It is a great pleasure for me to be here to join in the launch of a very important project directly addressing the coastal communities in both Guyana and Suriname. I was already delighted to participate in the launching event in Suriname roughly two weeks ago. With this project the European Union wishes to contribute to preserving the unique marine and coastal biodiversity in the Caribbean Sea basin.
Roughly 1.1 million people will directly and indirectly benefit from this project. It aims at addressing the challenges deriving from climate change, fisheries and carbon storage and thus contributes to decreasing the vulnerability of this part of the region. It will significantly enhance the protection of marine and coastal resources of Guyana and Suriname. This will have a positive impact at a national, regional and global level.
The project aims at enhancing the knowledge of the marine environment, a key factor in reaching the so called Aichi biodiversity targets. The marine environment of Suriname and Guyana is highly productive and influenced positively by the nutrient rich Amazonian plume. The dynamic coast consisting of extensive mangrove forests and large mudflats provides regionally important nursery habitats for economically valuable fish species. Furthermore, the mangroves provide a regional role in cyclone attenuation and global carbon storage. Finally, the unique ecozone is critical for livelihoods and socio-economic development in both countries. Knowledge of this will contribute to preserving this for future generations.
In order to achieve this, a number of stakeholders will participate in this project. Not only the government but also civil society’s participation is crucial for the success and sustainability of the project. For the European Union the project will be only successful if activities end after the scheduled implementation period.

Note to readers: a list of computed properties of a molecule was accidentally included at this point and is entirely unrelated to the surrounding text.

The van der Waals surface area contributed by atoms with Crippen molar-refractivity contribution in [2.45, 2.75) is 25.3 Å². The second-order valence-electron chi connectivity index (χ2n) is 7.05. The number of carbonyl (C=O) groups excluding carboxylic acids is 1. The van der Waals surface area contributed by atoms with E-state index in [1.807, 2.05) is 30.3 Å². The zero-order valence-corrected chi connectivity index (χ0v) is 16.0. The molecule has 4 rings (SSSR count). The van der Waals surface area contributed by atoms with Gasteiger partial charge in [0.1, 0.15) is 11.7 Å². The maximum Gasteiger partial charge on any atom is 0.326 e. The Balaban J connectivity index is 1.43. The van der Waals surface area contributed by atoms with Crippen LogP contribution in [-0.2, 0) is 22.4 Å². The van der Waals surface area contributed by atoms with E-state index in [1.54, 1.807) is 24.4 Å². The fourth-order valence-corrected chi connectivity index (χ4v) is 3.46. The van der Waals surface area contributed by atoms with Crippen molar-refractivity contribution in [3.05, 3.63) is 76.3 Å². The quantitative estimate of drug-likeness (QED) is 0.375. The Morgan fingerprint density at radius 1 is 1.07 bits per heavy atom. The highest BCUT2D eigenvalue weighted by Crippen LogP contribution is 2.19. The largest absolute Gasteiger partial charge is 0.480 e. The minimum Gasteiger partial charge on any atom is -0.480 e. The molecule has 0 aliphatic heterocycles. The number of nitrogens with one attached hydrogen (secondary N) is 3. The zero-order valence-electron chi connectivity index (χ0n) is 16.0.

On the contrary, we expect that a sound and stable foundation will have been built by this project which will be further enhanced after its actual end.
In addition, research institutes and the hydro-carbon industry are important stakeholders here. Only through their active participation and direct involvement we will be able to create a sustainable environment based on sound scientific data.
Furthermore, small scale fisherwomen and fishermen play a key role in the protection of these highly sensitive zones. Through the transfer of knowledge and their active participation it can be ensured that they can pursue their economic activities also in the future.
You can therefore see that this project addresses a very wide range of issues. All are related to the global challenges we are facing. Only together can we address them!
A project of EUR 1.25 million which is approximately GYD 278 million at current rates seems to be very small compared to all the objectives which I mentioned. We will certainly not be able to solve everything through this project, but what we intend to do is to start and support this process preserving biodiversity in a sustainable way. As I said earlier, the project can only initiate these activities. It will be important to ensure that this will result in wider, sustainable and continued government policy of protecting biodiversity.
I wish the project a lot of success in its implementation.
Thank you for your attention.